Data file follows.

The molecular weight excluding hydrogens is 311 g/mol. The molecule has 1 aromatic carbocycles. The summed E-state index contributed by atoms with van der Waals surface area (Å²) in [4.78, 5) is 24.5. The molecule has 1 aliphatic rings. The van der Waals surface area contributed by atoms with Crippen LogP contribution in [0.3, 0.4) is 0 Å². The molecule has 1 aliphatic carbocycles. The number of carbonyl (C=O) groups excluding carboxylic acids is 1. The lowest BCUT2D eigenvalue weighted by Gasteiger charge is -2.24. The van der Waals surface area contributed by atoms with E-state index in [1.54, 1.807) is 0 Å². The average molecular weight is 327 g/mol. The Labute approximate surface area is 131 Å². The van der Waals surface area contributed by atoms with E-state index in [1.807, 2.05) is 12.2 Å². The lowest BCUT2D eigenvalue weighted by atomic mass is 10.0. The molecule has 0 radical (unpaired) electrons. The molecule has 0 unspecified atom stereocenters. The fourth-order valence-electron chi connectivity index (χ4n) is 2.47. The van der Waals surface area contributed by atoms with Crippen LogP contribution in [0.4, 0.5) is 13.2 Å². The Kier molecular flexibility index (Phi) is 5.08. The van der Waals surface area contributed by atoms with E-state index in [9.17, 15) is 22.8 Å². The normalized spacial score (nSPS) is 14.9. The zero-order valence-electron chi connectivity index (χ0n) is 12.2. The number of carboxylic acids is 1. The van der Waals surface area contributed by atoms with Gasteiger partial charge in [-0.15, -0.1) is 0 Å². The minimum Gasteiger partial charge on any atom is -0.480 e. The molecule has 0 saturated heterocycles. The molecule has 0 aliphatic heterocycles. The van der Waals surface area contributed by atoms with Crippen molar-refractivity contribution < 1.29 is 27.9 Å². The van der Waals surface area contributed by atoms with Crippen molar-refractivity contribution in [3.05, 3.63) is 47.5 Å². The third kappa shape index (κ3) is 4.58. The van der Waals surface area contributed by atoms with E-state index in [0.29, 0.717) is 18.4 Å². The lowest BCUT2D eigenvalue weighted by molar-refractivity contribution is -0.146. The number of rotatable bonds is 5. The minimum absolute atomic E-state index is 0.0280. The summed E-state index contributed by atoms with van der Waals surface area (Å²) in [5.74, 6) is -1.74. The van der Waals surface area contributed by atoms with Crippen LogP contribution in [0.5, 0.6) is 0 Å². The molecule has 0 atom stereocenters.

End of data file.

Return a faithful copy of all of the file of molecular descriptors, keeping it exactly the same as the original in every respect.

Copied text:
The molecular weight excluding hydrogens is 311 g/mol. The molecule has 1 aromatic carbocycles. The summed E-state index contributed by atoms with van der Waals surface area (Å²) in [4.78, 5) is 24.5. The molecule has 1 aliphatic rings. The van der Waals surface area contributed by atoms with Crippen LogP contribution in [0.3, 0.4) is 0 Å². The molecule has 1 aliphatic carbocycles. The number of carbonyl (C=O) groups excluding carboxylic acids is 1. The lowest BCUT2D eigenvalue weighted by Gasteiger charge is -2.24. The van der Waals surface area contributed by atoms with E-state index in [1.54, 1.807) is 0 Å². The average molecular weight is 327 g/mol. The Labute approximate surface area is 131 Å². The van der Waals surface area contributed by atoms with E-state index in [1.807, 2.05) is 12.2 Å². The lowest BCUT2D eigenvalue weighted by atomic mass is 10.0. The molecule has 0 radical (unpaired) electrons. The molecule has 0 unspecified atom stereocenters. The fourth-order valence-electron chi connectivity index (χ4n) is 2.47. The van der Waals surface area contributed by atoms with Crippen LogP contribution in [0.4, 0.5) is 13.2 Å². The Kier molecular flexibility index (Phi) is 5.08. The van der Waals surface area contributed by atoms with E-state index in [9.17, 15) is 22.8 Å². The normalized spacial score (nSPS) is 14.9. The zero-order valence-electron chi connectivity index (χ0n) is 12.2. The number of carboxylic acids is 1. The van der Waals surface area contributed by atoms with Gasteiger partial charge in [-0.15, -0.1) is 0 Å². The minimum Gasteiger partial charge on any atom is -0.480 e. The molecule has 0 saturated heterocycles. The molecule has 0 aliphatic heterocycles. The van der Waals surface area contributed by atoms with Crippen molar-refractivity contribution < 1.29 is 27.9 Å². The van der Waals surface area contributed by atoms with Crippen molar-refractivity contribution in [3.05, 3.63) is 47.5 Å². The third kappa shape index (κ3) is 4.58. The van der Waals surface area contributed by atoms with E-state index in [0.29, 0.717) is 18.4 Å². The lowest BCUT2D eigenvalue weighted by molar-refractivity contribution is -0.146. The number of rotatable bonds is 5. The minimum absolute atomic E-state index is 0.0280. The summed E-state index contributed by atoms with van der Waals surface area (Å²) in [5.74, 6) is -1.74. The van der Waals surface area contributed by atoms with Crippen LogP contribution in [0.5, 0.6) is 0 Å². The molecule has 0 atom stereocenters.